Mr. Kunle Ajibade, a veteran journalist and author, tells how surviving a life sentence by the military regime of late Gen. Sani Abacha changed his story.
What does life feel like at 60?
It is a thing of the mind. It all depends on the way you feel in your mind. I am grateful to God for the unmerited favour which I have enjoyed over these years. Each time I look back at His grace upon my life, I count my blessings.
Are you still able to do the things you did maybe 10 years ago?
I still engage in a lot of activities like I used to especially things that revitilise my body and soul. I thank God that I don’t suffer from any ailment. I am able to do exercises regularly and also eat well.
Our work as journalists is a life-long thing. You cannot stop once the passion is in you. So, age has not slowed me down as far as journalism is concerned.
What was growing up like for you?
It was normal. I was fortunate to have great parents who took good care of me. My father was a big fan of Chief Obafemi Awolowo, so he imbibed the philosophy and principles in us quite from a very young age. I remain grateful to God for that luck.
The upbringing from my father has tremendously influenced the man that I am today. I attended St. Stephens Primary School in a village called Ajebamidele, close to Ile-Ife in Osun State. By the time I got to primary four, the headmaster as a result of my academic prowess, practically turned me into a teacher. Even at times when he was not around, he would give instructions that I should be allowed to teach primary one.
It was a similar experience in the secondary school. There was a particular occasion I was invited to solve some arithmetic questions in a class higher than I was. After I successfully solved it, I was asked to beat my seniors in that class who didn’t know it.
Did this development create enmity between you and fellow students?
It did not. I later left for Muslim Grammar School i n Ibadan. At the school, I developed special in literature and the arts generally.
Later I returned to Ife to attend the Oyo State College of Arts and Science for my A Levels. As a result of the closeness of that school then to the Obafemi Awolowo University, many of the teachers and their wives were lecturing us. I took History, Literature and Government in A Levels, so many people thought that I was going to become a lawyer especially because I was argumentative.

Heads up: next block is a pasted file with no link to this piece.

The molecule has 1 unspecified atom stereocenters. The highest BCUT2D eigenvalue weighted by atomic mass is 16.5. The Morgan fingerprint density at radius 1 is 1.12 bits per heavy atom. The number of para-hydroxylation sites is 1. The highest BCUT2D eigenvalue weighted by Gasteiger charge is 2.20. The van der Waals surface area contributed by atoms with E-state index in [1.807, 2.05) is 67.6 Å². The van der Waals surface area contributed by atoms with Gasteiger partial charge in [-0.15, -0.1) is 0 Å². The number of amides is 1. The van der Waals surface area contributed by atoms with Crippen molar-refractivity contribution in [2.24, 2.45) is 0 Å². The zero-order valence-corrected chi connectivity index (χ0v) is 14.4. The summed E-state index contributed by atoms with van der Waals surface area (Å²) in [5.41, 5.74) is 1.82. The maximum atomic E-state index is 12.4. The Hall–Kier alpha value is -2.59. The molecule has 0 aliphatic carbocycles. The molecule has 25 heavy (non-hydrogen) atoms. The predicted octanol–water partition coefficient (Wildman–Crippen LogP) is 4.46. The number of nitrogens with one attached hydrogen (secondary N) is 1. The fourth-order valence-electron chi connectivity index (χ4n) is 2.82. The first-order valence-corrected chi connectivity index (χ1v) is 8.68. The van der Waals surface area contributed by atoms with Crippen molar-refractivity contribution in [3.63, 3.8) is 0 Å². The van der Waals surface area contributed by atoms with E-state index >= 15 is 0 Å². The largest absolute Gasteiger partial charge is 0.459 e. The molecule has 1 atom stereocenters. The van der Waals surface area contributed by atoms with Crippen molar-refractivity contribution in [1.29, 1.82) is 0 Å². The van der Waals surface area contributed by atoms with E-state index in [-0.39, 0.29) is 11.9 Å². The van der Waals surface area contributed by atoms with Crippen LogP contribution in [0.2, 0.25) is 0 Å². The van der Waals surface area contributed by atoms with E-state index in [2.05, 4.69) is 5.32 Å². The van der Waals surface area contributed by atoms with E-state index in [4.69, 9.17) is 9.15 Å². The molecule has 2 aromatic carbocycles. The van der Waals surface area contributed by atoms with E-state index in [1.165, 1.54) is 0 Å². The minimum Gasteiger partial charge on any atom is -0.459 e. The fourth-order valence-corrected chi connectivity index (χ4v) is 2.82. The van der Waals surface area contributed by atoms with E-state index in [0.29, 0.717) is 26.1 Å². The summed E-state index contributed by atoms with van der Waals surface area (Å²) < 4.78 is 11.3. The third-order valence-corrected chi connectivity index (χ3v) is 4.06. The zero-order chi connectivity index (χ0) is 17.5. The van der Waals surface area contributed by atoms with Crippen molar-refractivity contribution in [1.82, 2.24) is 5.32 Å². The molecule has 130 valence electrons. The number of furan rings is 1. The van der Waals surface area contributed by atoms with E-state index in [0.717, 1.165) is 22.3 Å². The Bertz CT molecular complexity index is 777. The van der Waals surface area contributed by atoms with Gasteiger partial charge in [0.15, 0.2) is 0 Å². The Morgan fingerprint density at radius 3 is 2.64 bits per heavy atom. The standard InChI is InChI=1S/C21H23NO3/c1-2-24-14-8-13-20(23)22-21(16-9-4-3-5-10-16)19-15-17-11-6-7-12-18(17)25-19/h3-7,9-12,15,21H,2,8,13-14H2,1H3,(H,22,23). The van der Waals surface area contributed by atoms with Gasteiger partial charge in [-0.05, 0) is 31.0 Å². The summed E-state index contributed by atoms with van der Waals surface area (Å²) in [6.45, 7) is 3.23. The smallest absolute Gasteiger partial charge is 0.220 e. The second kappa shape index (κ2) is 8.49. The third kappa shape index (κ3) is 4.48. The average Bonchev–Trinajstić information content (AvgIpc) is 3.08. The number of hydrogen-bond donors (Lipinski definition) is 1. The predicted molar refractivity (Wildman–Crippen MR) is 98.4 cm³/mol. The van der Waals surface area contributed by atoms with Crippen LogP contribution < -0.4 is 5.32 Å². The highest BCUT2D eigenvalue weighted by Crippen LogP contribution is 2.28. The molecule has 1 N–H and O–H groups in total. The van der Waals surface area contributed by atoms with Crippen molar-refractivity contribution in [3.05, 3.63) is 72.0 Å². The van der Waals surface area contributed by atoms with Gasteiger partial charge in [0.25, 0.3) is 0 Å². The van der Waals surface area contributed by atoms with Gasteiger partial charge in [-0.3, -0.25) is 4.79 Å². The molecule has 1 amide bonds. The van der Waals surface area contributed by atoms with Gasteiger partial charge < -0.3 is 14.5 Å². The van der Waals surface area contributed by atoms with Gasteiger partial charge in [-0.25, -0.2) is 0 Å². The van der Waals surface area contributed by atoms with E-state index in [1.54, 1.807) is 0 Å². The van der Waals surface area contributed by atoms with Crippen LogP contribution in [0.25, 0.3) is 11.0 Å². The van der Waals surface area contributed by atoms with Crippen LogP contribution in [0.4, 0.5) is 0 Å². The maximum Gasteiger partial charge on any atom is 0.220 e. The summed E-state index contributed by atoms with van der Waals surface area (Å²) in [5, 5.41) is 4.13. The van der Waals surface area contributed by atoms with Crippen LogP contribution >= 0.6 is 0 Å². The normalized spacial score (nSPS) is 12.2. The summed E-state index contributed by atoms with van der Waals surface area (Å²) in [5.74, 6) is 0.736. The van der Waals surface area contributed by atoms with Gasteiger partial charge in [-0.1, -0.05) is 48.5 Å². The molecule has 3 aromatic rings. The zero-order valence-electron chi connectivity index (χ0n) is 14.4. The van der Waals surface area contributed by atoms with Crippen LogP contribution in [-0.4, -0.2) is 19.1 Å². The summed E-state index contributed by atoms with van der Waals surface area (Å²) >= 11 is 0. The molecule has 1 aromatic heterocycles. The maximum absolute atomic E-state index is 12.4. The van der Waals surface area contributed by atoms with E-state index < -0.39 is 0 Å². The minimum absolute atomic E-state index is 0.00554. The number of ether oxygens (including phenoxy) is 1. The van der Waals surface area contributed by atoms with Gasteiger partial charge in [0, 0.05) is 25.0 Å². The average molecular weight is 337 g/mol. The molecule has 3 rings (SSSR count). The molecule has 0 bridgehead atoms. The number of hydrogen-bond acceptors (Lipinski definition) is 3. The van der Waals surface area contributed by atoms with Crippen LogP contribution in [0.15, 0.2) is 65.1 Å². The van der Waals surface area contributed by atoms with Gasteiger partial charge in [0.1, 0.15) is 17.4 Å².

But I was more interested in Literature and the reason for that was because of Prof. Wole Soyinka. In secondary school, I had read a lot of books written by him, so the interest in his works and in fact literature grew so strong in me.
During your stay at the OAU, did you ever get the chance to meet Wole Soyinka and what was the experience like?
One day in my very first semester at the University of Ife (now Obafemi Awolowo University), I called one of my colleagues, Yomi Ogunnowo, and said to him that I was going to see Prof. Wole Soyinka even though there was no prior appointment with him. I told him excitedly of my plan and he immediately said that he would love to come with me. We got a photographer to follow us and we took a photograph with the literary icon.
When I met Soyinka, I told him that I had been longing to meet him and would like to have a conversation with him. He looked at me amusingly and asked me to come back to see him later when he would have been less busy. Immediately I left there, I announced the feat to more of our friends. It was a great experience for me.
Apart from your meeting with Soyinka, what other interesting experiences did you have at OAU?
There were so many other interesting experiences throughout my stay at Ife. As a matter of fact, I went back there for my Master’s in Literature-in-English not too long after my first degree. It was quite tough I must confess. I met so many wonderful people on campus. It is a memory I still hold dear.
Considering your interest in books while on campus, did you ever have the time to engage in social activities?
How could I have met my wife if I didn’t do that? It was a thing for us on campus back then. You would go to Oduduwa Hall for movies then. Ile-Ife then was a bit remote but because the university was a community of its own, we had everything needed to make life interesting.